The command openssl x509 -in eccert.pem -text -noout|less displays the certificate and gives

Subject Public Key Info:
  Public Key Algorithm: id-ecPublicKey
    Public-Key: (256 bit)
     pub:
       04:...
       ce:60:63:03:84
     ASN1 OID: prime256v1
     NIST CURVE: P-256

During the TLS handshake, this can be processed by CipherSpecs TLS_EC*, such as TLS_ECDH… and TLS_ECDHE…

If you use openssl ecparam -name secp521r1  this gives Public Key Algorithm: id-ecPublicKey Public-Key: (521 bit)

To make a private key using RSA

Use

openssl genpkey -algorithm RSA -pkeyopt rsa_keygen_bits:4096 -out $name.key.pem -aes256 -pass pass:password

Or (the old syntax)

openssl genrsa -out $name.key.pem 4096 -aes256 -pass pass:password

where

  • rsa_keygen_bits:4096  – is the size of the key to use.
  • -aes256 -pass pass:password says encrypt the private key  using the aes 256 cipher spec (there are others available) – the password is password.  You need this when doing working with private key and public certificate.  This is not used during TLS handshakes.

You make the request and get it signed (the statements below are the same as for the EC certificate)

name=”rsa”
ca=”ca2″
openssl req -config xxx.config -new -key $name.key.pem -out $name.csr -outform PEM -subj “/C=GB/O=cpwebuser/CN=”$name -passin file:password.file -passout file:password.file
openssl ca -config openssl-ca-user.cnf -policy signing_policy  -md sha256 -cert $ca.pem -keyfile $c2.key.pem -out $name.pem -in $name.csr  -extensions clientServer

The command openssl x509 -in rsa.pem -text -noout|less displays the certificate and gives

Subject Public Key Info:
  Public Key Algorithm: rsaEncryption
   RSA Public-Key: (4096 bit)
    Modulus:
      00:d0:88:d2:d0:86:34:82:bb:1a:7b:a0:6d:37:fd:
      ... 
     1e:3d:31
    Exponent: 65537 (0x10001)

During the TLS handshake, this can be processed by CipherSpecs TLS_RSA*.

Changing the Signature Algorithm:

With a java program, you can use java.security to limit which Security Algorithms are allowed during the handshake, and so prevent certificates from being used.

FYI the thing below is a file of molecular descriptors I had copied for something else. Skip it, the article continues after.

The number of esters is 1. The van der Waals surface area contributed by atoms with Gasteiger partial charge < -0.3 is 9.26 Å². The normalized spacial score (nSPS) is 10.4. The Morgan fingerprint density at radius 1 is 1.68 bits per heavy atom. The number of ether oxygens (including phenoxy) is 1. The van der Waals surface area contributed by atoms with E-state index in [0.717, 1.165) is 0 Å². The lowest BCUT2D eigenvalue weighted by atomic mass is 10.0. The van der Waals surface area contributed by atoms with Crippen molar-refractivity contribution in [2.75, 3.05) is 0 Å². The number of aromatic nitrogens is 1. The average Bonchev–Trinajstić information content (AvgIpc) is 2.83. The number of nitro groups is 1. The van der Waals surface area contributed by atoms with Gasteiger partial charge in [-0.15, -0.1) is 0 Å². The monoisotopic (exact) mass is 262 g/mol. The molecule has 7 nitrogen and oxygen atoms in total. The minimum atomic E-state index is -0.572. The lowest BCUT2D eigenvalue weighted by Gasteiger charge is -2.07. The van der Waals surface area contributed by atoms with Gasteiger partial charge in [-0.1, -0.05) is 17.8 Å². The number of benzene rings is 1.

As part of the TLS handshake there is a conversation about the encryption of the certificate.  For example listing an RSA certificate gives

Signature Algorithm: sha256WithRSAEncryption

You can change this by using

openssl ca … -md sha384

This gives

Signature Algorithm: sha384WithRSAEncryption

For an Elliptic Curve certificate this was

Signature Algorithm: ecdsa-with-SHA256  with the default -md (sha256) or Signature Algorithm: ecdsa-with-SHA384 ( when -md sha384 is specified)

Storing the certificate

I used a script to generate my certificate.  In this script I had

  • openssl x509 -in $name.pem -text -noout|less to display the certificate, and check the options
  • openssl pkcs12 -export -inkey $name.key.pem -in $name.pem -out $name.p12 -CAfile ca256.pem -chain -name $name -passout file:password.file -passin file:password.file to create the *.p12 file with the certificate and CA chain, so it can be used by java, and curl etc
  • certutil -D $sql -n $name remove the certificate from the Chrome browser keystore.  Where sql=”-d sql:/home/colinpaice/snap/chromium/current/.pki/nssdb”
  • pk12util -i $name.p12 $sql -W password to add the  .p12 created above into the Chromium keystore (along with its CA chain)

Using the certificate

For my java programs I used the certificate keystore sssks.p12 with -Djavax.net.ssl.keyStore=/home/colinpaice/ssl/ssl2/sssks.p12 -Djavax.net.ssl.keyStorePassword=password -Djavax.net.ssl.keyStoreType=pkcs12 or for mqwebuser.xml  <keyStore id=”defaultKeyStore” location=”/home/colinpaice/ssl/sssks.p12″ type=”pkcs12″ password=”password”/>